Right ... or parallel lines if infinite
yeah okay, an infinitly long cylinder gives parallel lines, with you
There are fancy answers for why torus, mostly having to do with the three-dimensional sphere
I guess it is probably beyond me at this stage to try and work through a proof. I found a paper on it but it is behind a paywall
It's a beautiful exercise in trig/algebra/linear algebra to verify that what I told you (bitangent plane) works.
Some of my diff geo students have done the exercise.
@TedShifrin for any ratio of the circles?
4:12 AM
Maybe once I'm finished resovling this momentum problem I might try it out, geometry is fun, I like pictures
(also I started getting fed up with the algebra and tried using a computer algebra software to solve it, but now I'm getting frustrated with feeding the equations into the software)
Are Villarceau circles related to the property that some (most?) straight paths around a torus never return to their origin (maybe I'm mixing this up with something else)
@robjohn Absitively. The exercise in my diff geo text is for arbitrary $a>b$.
@Andrew: Geodesics on a torus are quite fascinating. Not related, though, so far as I can see.
The formula for the curvature at a point on a torus simplified to something extremely simple (which I am sure you know)
Yes, I know it well :)
The formula first returned by Mma was horrid. FullSimplify made it extremely nice
See my diff geo text for a general surface of revolution, if you care.
@TedShifrin I'll have to get a copy. Let me contact my black market contact...
Nah, this is free and legal, @robjohn.
Yes, @Andrew.
Linked in my MSE profile, among other places, @robjohn. That's where Andrew just found it.
Yeah, I just downloaded it
It's on my pile of books to read :P
Can I print bits?
Of course, @Andrew.
@Andrew: You should have stuck to physics. Hanging around here with your curiosity is a dangerous proposition.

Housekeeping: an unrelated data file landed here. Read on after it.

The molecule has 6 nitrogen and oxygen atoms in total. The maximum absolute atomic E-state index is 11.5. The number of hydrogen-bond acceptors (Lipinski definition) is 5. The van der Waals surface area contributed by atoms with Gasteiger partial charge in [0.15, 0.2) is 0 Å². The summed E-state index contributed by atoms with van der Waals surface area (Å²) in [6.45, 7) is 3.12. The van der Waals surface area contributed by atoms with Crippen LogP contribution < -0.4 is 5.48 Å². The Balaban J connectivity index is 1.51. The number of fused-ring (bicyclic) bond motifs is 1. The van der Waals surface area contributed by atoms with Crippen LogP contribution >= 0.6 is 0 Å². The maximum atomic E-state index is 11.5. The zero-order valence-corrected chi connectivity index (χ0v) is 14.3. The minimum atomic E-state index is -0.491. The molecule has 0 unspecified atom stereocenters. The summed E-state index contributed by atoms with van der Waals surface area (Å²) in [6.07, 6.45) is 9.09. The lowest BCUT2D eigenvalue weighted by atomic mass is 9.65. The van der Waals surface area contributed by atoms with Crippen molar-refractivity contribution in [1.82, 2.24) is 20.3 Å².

4:29 AM
I'm off again, FYI, that problem I have been working on this week has gone from this:
\left<p\right> = \int{\Psi^*\left[-i\hbar \frac{\partial}{\partial x}\right]\Psi}dx
to this
\frac{-i\hbar}{2m} \dfrac{\partial^2 \Psi^*}{\partial x^2} \frac{\partial \Psi}{\partial x} + \frac{i}{\hbar}V \Psi^* \frac{\partial \Psi}{\partial x}
\Psi^* \left[
\frac{i \hbar}{2m} \frac{\partial^3 \Psi}{\partial x^3} -
@TedShifrin well actually this curiosity is a pretty dangerous thing. Don't get me started on how someone stealing my motorcycle has me trying to figure out quantum mechanics
I think you call this X- Y ing
Um, I don't like the looks of those integrals. Did you forget the $d/dt$ at the beginning of the problem?
oh yeah, sorry copied the wrong part at the start!
I meant this problem ! $$
\frac{d\left<p\right>}{dt} = \frac{d}{dt}\int{\Psi^*\left[-i\hbar \frac{\partial}{\partial x}\right]\Psi}dx.
Oh, I see. So the third derivative shows up from the second term here + Schrödinger.
yeah, I could show you my full working if you'd like (though I don't want to bore you)
I'm not that interested, but I now do not understand how this integral is the correct thing for momentum.
4:34 AM
O as in short for no?
NO, as in typo.
is there any way in general to know whether a real function intersects the circle $x^2 + y^2 = 1$?
The graph of a real function?
it's not momentum, it's the time derivative of momentume (which if my physics is on point has something to do with energy)
4:34 AM
there's that
Oh, so you're doing the expectation of the derivative of the wave function, but I guess I don't see how the $x$-derivative of the wave function should be momentum. We need a physicist.
anyway it is suppose to simplify to this: $- \frac{\partial V}{\partial x}$, like I said I need to work through the paonful algebra still :P
but I've been trying to resolve the equation of $x^2 + y^2 - 1$ with some basic functions and it is not at all a trivial process
@shintuku The only plausible answer is to find some point on the graph inside the circle and some point outside (assuming the function is continuous).
What is the function you're talking about? This will most likely have to be graphical, not algebraic.
"I'm not that interested, but I now do not understand how this integral is the correct thing for momentum", as in short for:
"inventive miraculous natural optimistic transforming thrilling hug action thrilling innovative now terrific ecstatic remarkable effective skilled terrific elegant delight beaming upstanding truthful imagine nice okay willing dazzling open natural okay thrilling upstanding novel distinguished exquisite reliable skillful truthful angelic now dazzling heavenly one wow trusting healing imagine secure imagine nutritious truthful encouraging glamorous refined amazing livel
4:37 AM
smacks Leaky hard
well, I know there are no solutions to $\frac{1}{x}-y = x^2 + y^2 - 1$, but I was just surprised that it was not simpler to resolve
whoa, artwank in a maths chat?
That is incorrect, @shintuku. My asking about graph completely flew out of your mind.
new term for my vocab
Oh, you edited.
It's still all wrong.
4:39 AM
the graph has no intersection, of course
You're asking if $y=1/x$ intersects the circle $x^2+y^2=1$.
Your equation is garbage.
If you're at the level of proofs you need to pay careful attention to this and not write garbage.